Cassini peers through the haze of Saturn’s moon Titan

Image: NASA/JPL/University of Arizona/University of Idaho

This composite infra red image of Saturn’s moon Titan was taken on 13 November by NASA’s Cassini probe. The spacecraft’s visual and infrared mapping spectrometer (VIMS) instrument made these observations, in which blue represents wavelengths centered at 1.3 microns, green represents 2.0 microns, and red represents 5.0 microns. A view at visible wavelengths (centered around 0.5 microns) would show only Titan’s hazy atmosphere. The near-infrared wavelengths in this image allow Cassini’s vision to penetrate the haze and reveal the moon’s surface.

During this Titan flyby, the spacecraft’s closest-approach altitude was 10,000 kilometres (6,200 miles), which is considerably higher than those of typical flybys, which are around 1,200 kilometres (750 miles). The high flyby allowed VIMS to gather moderate-resolution views over wide areas (typically at a few kilometres per pixel).

The view looks toward terrain that is mostly on the Saturn-facing hemisphere of Titan. The scene features the parallel, dark, dune-filled regions named Fensal (to the north) and Aztlan (to the south), which form the shape of a sideways letter “H.”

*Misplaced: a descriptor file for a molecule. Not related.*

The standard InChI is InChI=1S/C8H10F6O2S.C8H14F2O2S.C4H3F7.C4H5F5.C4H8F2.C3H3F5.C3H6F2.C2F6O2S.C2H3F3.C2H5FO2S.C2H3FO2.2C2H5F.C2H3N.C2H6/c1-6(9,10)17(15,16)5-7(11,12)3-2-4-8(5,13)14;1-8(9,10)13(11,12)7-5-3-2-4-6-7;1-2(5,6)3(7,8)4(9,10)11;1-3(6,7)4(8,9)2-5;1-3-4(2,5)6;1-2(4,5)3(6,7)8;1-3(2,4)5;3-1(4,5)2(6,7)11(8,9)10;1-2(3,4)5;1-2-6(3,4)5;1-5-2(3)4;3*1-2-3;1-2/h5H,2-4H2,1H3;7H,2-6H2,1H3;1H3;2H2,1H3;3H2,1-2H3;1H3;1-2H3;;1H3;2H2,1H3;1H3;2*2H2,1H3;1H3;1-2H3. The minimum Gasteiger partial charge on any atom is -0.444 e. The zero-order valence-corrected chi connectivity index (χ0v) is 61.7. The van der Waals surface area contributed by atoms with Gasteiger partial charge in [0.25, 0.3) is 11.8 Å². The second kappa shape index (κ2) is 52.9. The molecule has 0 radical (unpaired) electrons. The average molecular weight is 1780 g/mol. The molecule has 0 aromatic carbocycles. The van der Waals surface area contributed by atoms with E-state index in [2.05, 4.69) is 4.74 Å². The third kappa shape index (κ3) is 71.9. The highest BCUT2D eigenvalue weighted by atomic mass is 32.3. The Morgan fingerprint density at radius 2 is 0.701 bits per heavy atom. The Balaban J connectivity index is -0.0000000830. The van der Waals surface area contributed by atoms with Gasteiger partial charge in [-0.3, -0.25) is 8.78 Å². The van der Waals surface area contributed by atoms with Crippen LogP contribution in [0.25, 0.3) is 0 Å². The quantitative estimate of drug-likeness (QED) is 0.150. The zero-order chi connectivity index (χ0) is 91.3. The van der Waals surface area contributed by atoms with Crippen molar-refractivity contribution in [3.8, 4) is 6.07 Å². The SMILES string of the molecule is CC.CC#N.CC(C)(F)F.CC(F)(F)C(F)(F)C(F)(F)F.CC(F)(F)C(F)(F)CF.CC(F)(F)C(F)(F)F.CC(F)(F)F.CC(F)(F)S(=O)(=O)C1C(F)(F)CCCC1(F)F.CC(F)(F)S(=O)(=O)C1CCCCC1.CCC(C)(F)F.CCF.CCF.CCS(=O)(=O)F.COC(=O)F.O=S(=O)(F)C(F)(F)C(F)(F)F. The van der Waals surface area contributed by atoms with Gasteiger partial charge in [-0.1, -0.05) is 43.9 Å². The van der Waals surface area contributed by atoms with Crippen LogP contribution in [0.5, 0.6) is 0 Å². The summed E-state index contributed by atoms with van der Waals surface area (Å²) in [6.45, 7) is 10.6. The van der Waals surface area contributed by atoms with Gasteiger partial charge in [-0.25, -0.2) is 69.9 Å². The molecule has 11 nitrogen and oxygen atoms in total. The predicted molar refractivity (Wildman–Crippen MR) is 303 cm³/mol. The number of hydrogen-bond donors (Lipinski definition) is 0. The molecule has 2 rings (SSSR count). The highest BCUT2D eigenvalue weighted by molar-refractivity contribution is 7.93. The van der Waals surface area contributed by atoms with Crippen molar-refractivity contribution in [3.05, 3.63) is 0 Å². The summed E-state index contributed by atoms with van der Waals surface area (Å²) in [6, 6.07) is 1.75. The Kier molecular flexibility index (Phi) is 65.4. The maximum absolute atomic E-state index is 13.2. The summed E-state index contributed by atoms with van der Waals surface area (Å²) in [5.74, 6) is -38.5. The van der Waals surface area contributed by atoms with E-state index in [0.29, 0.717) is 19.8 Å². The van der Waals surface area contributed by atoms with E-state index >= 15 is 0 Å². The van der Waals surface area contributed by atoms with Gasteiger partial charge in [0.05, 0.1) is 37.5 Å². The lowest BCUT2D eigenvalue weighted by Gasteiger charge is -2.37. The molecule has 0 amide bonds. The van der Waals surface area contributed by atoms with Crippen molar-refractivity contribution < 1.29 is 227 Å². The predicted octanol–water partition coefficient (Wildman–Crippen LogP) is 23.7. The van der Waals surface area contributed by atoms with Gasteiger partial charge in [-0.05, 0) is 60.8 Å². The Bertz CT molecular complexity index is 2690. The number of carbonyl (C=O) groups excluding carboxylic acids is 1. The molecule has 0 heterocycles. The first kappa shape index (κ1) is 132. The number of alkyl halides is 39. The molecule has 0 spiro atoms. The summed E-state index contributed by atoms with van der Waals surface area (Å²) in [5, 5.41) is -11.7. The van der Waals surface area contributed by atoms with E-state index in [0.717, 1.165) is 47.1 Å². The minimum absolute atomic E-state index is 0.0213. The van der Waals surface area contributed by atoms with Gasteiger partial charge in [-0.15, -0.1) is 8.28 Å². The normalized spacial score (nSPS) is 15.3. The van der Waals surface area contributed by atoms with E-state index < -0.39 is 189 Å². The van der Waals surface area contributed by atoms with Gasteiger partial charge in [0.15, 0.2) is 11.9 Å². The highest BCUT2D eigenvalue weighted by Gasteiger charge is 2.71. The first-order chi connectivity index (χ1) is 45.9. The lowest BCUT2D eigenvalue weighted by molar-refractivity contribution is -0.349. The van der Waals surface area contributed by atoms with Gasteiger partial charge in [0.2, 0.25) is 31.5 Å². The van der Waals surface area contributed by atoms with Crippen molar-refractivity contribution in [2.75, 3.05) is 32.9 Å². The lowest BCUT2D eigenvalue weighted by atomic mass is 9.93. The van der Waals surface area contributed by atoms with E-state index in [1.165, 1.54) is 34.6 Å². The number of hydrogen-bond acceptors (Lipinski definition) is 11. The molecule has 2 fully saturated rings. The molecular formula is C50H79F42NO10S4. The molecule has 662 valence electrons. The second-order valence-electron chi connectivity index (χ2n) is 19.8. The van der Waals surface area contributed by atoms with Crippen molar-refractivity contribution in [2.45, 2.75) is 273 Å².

Several places on the image show the surface at higher resolution than elsewhere. These areas, called subframes, show more detail because they were acquired near closest approach. They have finer resolution, but cover smaller areas than data obtained when Cassini was farther away from Titan.

Near the limb at left, above centre, is the best VIMS view so far of Titan’s largest confirmed impact crater, Menrva (first seen by the RADAR instrument in PIA07365). Similarly detailed subframes show eastern Xanadu, the basin Hotei Regio, and channels within bright terrains east of Xanadu.

Saturn: Exploring the Ringed Planet

Find out more about Titan in this 196-page special edition from Astronomy Now. Available in WHSmith or order online.